|Length||10.5-18.5 (272-470 cm)|
|Weight||10-21 oz (300-600 g).|
|Conservation Status||Common, Invasive|
|Preferred Habitat||Temperate forests|
|Average Litter Size||2-3 pups|
|Main Food Items and Prey Species||Arthropods|
|Predators||Foxes, birds of prey, cats, weasels, etc.|
The pack rat refers to all members of the genus Neotoma. They are small rodents with long tails and a familiar rat-like appearance. There are almost 25 extant species and subspecies found throughout North America.
Also known as the wood rat, pack rats are typically 10.5-18.5 in (272-470 cm) long and weigh 10-21 oz (300-600 g). Although not rats like those of the genus Rattus spp., they have a distinctly rat-like appearance and are larger than many mice to which they also resemble. They have medium-sized bodies with brownish-grey fur in most cases. Subspecies of many species are identified by their distinct color morphs such as all black. Pack rats also have long tails, often covered in bushy fur.
Pack rats are common throughout North America, particularly in the United States and northern Mexico. They are also frequently observed in western Canada, where there is plenty of their preferred habitat, forests, and woodlands. Each species tends to occupy a slightly different habitat, but most live in from low-lying deserts to steep alpine forests throughout this general range.
Pack rats are known for building complex dens made of twigs and other plant debris. Typically, these contain several nest chambers as well as caches for food and debris storage. Typically, these dens are built in caves or cracks in the rocks but they will also occupy attics and house walls where they are forced to by the encroachment of human development on their natural habitats.
Diet and Predators
Most pack rats species are omnivores, feeding on a combination of plants and animals. Young plant shoots, twigs, and leaves are common food items as well as the fruits and flowers of various plant species. Insects are also common prey for pack rats, with some species consuming enough arthropods to change the nutrient-profile of the soils near their shell middens.
Pack rat species breed in spring, with females giving birth to small litters of 2-3 pups after a gestation period of about one month. Mothers will utilize their complex nests as a shelter for nursing the newborns until 4 weeks later when they are weaned and begin to venture from the nest. Most individuals are sexually mature by about 1 year old and individuals typically live for about 3 years on average.
Fun Facts about Pack Rat!
Pack rats are a relatively diverse genus of mammals with many different life histories and behaviors to explore between species.
A commonly observed species of pack rat is the bushy-tailed woodrat, Neomata cinerea. It is also the largest species and has a bushy, squirrel-like tail. This species prefers to inhabit cliff habitats often within boreal woodlands. Here, they can shelter among the rocks where very few predators can reach them. However, besides being the largest species of pack rat, they are also notorious for their habit of occupying abandoned buildings. This makes them a commonly observed species in and around rarely used cabins and hunting shacks and thus, likely to be reported to others as a sighting.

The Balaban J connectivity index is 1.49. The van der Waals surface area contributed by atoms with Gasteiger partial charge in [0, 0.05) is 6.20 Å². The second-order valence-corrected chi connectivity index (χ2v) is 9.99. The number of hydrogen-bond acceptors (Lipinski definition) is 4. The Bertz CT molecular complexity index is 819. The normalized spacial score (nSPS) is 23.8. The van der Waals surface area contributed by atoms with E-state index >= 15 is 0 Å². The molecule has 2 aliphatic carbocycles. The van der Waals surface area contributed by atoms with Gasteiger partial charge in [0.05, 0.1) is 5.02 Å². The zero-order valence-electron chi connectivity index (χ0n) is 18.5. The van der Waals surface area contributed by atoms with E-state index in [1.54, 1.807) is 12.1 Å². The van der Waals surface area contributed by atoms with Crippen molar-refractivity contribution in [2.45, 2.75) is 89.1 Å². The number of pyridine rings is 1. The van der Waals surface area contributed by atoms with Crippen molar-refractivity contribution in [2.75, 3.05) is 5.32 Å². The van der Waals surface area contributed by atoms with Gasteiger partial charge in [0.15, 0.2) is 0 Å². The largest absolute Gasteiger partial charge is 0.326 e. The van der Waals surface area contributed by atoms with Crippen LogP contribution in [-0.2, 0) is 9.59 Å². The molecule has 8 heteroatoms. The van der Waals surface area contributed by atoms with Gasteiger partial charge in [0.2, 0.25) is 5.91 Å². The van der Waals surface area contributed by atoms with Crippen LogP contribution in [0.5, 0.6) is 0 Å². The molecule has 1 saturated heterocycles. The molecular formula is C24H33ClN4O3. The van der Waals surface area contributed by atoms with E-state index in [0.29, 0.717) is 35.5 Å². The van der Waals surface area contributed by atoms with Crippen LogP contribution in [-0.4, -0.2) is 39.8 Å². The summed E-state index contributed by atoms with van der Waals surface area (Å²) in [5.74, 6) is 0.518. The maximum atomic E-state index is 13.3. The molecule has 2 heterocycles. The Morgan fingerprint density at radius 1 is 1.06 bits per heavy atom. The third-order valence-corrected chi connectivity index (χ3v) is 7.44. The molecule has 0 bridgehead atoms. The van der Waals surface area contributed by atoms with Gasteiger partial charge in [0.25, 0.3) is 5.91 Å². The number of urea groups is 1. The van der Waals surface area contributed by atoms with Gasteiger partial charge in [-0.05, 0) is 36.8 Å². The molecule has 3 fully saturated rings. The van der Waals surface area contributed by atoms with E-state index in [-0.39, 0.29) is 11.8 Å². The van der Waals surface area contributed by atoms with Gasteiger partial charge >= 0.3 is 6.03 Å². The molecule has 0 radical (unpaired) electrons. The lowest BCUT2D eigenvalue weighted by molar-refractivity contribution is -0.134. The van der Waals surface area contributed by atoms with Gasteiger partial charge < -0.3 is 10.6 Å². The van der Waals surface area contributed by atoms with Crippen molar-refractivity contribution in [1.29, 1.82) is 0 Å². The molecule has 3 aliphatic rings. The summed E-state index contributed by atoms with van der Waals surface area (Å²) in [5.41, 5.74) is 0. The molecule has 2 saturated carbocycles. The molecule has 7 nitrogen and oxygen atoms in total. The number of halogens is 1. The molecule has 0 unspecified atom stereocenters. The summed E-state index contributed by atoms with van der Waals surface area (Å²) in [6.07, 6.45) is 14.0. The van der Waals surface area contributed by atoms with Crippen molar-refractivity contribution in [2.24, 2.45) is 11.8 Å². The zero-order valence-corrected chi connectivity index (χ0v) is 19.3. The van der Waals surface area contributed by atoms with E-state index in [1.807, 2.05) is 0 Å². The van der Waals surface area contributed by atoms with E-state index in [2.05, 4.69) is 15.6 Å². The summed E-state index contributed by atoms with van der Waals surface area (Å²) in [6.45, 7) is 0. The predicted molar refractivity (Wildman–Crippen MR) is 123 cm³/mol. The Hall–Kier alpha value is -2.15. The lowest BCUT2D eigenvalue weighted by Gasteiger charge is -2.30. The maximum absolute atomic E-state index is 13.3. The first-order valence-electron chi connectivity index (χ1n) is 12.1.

The Environmental Engineer
Pack rats are known to eat various items including arthropods, a family of insects with hard calcareous shells. Middens are areas where these shells tend to be deposited after the prey is consumed. Researchers have shown that some pack rat middens are higher in certain nutrients such as nitrogen. This promotes the biodiversity of other animal and plant species by creating microclimates within the ecosystem in which the pack rats inhabit. In this way, Neotoma spp. shape their environments greatly, earning them the title of keystone ecological engineers for the disproportionate positive impact they have on their environments.
The Cactus Rat
Some species of pack rat, such as the white-throated wood (Neotoma albigula) frequent to Mexico and the southern United States, will occupy cactuses such as the cholla cactus. They move into the bases of these prickly plants and use their spines as a defense from larger predators that are unable to reach the rodent without being injured by the hard spines of these desert plants. Other species will build complex nests around the bases instead. They will also feed on parts of these plants, making the cactus a nearly self-contained home – as long as they are able to claim it and defend it as their own. These cactuses can be common refuges to many other species of mammals and birds, many of which are larger than a pack rat.